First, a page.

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View Diary: GMOs: What we can all agree on (230 comments)

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  •  What are you talking about? (1+ / 0-)
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    coquiero

    The link I provided is from the USDA.

    And since your comment is a response to the PKU portion of the thread, are you claiming that PKU isn't affected by phenylalanine in food?

    •  Or are you saying (1+ / 0-)
      Recommended by:
      coquiero

      That the Journal of Arthritis & Rheumatism is a hoax publication? Or that the Journal of Cancer research is a hoax publication?

      I gave my citations, and copied nothing from any web sites. Where are your citations for the claim that I'm pasting from hoax sites?

    •  Have You Fallen For The Old AGW Denier Trick ? (0+ / 0-)

      Of citing a paper and then claiming it proves the opposite of what it really says.

      From the USDA link.

      The mean level of canavanine, an anti-nutri
      ent, was significantly lower (p<0.05)
      in
      KK179 forage than the conventional control in
      the combined-site analysis (Table VI-1).
      The absolute difference in magnitude was 16.9
      4 ppm, which is a relative difference of -
      29.6%.
      Plus you're claiming that Monsanto increased the level of something that is known as a human toxin for decades.

      There’s always free cheddar in a mousetrap, baby

      by bernardpliers on Thu Jun 06, 2013 at 06:49:03 AM PDT

      [ Parent ]

      •  I respect you (0+ / 0-)

        And have enjoyed your posts for several years. I am feeling very uncomfortable with the tone you are using in response to my comments here.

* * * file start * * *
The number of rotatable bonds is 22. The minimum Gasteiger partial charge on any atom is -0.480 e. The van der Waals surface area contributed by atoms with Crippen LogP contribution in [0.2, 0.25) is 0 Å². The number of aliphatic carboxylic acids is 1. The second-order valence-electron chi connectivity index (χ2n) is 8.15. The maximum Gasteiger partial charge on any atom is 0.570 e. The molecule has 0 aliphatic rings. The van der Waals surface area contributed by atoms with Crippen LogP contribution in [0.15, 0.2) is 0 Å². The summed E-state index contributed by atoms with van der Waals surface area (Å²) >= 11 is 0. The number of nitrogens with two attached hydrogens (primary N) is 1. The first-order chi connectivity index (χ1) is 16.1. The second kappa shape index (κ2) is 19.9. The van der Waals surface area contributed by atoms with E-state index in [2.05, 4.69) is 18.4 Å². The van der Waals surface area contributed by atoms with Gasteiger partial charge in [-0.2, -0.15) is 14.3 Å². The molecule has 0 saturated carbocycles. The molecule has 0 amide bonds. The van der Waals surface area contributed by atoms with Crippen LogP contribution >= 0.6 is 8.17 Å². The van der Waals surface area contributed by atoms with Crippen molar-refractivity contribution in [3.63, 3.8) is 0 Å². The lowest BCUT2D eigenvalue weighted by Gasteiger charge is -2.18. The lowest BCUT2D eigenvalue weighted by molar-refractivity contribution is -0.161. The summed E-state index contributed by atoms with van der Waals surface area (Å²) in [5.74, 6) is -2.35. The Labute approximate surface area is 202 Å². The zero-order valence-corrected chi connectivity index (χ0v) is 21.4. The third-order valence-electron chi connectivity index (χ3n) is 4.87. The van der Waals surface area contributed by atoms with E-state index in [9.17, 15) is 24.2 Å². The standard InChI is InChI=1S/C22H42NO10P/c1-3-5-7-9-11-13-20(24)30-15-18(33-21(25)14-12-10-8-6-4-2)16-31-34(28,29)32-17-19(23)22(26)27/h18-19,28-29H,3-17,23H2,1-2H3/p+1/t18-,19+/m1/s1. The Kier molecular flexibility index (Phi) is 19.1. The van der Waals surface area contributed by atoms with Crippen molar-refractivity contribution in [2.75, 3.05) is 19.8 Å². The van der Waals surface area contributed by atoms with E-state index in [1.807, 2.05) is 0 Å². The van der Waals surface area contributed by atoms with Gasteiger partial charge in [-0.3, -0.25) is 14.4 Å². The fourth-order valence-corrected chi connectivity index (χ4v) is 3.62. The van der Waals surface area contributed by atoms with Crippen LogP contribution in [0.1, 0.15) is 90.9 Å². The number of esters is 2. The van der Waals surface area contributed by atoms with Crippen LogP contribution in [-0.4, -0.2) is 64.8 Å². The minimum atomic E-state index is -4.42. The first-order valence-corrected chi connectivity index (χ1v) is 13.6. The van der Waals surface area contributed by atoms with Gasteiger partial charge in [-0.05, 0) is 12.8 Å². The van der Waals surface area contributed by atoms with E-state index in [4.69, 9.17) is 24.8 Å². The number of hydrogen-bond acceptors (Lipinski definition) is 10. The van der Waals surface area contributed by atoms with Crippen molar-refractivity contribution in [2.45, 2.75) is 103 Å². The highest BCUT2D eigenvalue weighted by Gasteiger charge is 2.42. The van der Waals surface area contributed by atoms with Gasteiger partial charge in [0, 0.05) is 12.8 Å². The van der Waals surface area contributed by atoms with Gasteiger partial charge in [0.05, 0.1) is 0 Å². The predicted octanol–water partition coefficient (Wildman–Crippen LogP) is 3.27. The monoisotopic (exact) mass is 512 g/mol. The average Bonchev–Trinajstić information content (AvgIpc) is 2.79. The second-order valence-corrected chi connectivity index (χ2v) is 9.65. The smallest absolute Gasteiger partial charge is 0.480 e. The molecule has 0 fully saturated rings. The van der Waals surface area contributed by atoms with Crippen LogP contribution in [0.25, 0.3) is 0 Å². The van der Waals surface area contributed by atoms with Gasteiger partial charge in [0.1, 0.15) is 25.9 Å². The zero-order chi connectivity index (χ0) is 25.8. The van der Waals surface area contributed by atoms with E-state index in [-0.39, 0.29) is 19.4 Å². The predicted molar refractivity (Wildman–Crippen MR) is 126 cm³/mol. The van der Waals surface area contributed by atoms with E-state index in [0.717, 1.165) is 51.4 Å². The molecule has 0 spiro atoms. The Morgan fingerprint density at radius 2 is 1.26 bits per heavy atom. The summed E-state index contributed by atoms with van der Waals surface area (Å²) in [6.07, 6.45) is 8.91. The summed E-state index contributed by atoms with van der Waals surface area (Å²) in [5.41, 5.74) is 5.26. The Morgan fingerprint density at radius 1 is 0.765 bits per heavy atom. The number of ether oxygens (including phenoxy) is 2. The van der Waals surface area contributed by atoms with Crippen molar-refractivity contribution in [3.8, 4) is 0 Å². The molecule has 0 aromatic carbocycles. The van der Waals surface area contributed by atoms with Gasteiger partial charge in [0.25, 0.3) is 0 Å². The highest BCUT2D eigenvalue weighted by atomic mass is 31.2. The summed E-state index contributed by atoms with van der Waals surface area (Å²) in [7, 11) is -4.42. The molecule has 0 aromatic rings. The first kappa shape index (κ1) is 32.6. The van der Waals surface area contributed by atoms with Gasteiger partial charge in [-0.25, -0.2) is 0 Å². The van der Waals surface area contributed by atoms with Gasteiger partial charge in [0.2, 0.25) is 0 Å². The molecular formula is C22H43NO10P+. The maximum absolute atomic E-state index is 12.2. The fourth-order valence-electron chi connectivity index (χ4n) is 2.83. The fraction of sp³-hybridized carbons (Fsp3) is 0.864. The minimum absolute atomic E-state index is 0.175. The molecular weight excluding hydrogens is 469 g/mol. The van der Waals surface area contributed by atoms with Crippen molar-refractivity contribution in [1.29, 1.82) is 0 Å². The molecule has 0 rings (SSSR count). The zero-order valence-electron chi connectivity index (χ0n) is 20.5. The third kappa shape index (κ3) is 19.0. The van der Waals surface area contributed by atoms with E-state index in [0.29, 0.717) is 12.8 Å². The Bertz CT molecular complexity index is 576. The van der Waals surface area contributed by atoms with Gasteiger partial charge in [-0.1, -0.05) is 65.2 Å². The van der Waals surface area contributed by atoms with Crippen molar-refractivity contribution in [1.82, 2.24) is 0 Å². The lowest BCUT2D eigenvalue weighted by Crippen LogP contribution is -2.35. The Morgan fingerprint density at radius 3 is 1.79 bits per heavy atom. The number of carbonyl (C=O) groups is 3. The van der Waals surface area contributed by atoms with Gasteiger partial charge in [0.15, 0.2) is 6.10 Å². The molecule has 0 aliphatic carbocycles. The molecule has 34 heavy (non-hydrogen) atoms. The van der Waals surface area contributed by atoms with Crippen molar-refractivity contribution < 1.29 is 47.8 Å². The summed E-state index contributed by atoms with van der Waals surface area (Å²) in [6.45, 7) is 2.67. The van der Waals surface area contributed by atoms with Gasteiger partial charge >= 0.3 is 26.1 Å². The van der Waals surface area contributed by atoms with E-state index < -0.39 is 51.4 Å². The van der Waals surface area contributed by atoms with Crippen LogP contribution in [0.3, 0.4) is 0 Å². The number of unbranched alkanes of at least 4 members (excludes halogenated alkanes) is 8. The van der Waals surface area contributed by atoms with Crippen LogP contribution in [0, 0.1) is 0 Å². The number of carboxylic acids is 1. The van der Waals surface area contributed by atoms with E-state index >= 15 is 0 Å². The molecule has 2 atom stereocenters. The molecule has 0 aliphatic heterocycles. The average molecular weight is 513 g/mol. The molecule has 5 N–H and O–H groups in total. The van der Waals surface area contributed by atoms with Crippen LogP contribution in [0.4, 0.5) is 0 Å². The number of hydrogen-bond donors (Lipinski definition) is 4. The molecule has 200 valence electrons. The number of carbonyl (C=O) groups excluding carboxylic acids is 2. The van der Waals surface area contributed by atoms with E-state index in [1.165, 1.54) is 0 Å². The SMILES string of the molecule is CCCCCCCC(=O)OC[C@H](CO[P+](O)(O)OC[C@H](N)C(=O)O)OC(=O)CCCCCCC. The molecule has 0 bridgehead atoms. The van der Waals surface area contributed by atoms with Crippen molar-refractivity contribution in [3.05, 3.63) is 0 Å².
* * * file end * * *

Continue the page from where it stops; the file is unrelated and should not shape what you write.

I snagged the wrong link. If I have time in the next few days, I'll try to dig up the right one. There is a company (apparently not monsanto) that was working on a self-protecting version of alfalfa that changed the ratio of l-canavanine. But even if the stuff never hit the market, the fact that a change in an amino acid can cause serious harm to human health is still true.

        That is the point I am making: We know that changes in amino acids can cause severe, even deadly health effects, therefore claims to the contrary by the FDA are false.

        The fact that it is possible for GMOs to be detrimental to human health, combined with the lack of longitudinal studies to determine if there are unexpected health effects, is the reason I favor allowing the consumer to make their own choices as to which products to buy via labeling.

        You may disagree on labeling, but going the name-calling route isn't the most effective way to change my mind.

        •  Don't Blow Sunshine Up My Ass (0+ / 0-)

          ...or try to make this all about who's "nicer," which is the language of the grifter caught with grandma's checkbook.

          Yes we all know that many non-GMO plants (including some crop plants)  are full of toxic amino acid analogs.

          Anyone who wanted to could increase these toxins by conventional breeding.

          You're just conflating amino acids and GMO to make two unrelated things sound scarey.    

          There’s always free cheddar in a mousetrap, baby

          by bernardpliers on Thu Jun 06, 2013 at 10:26:23 AM PDT

          [ Parent ]

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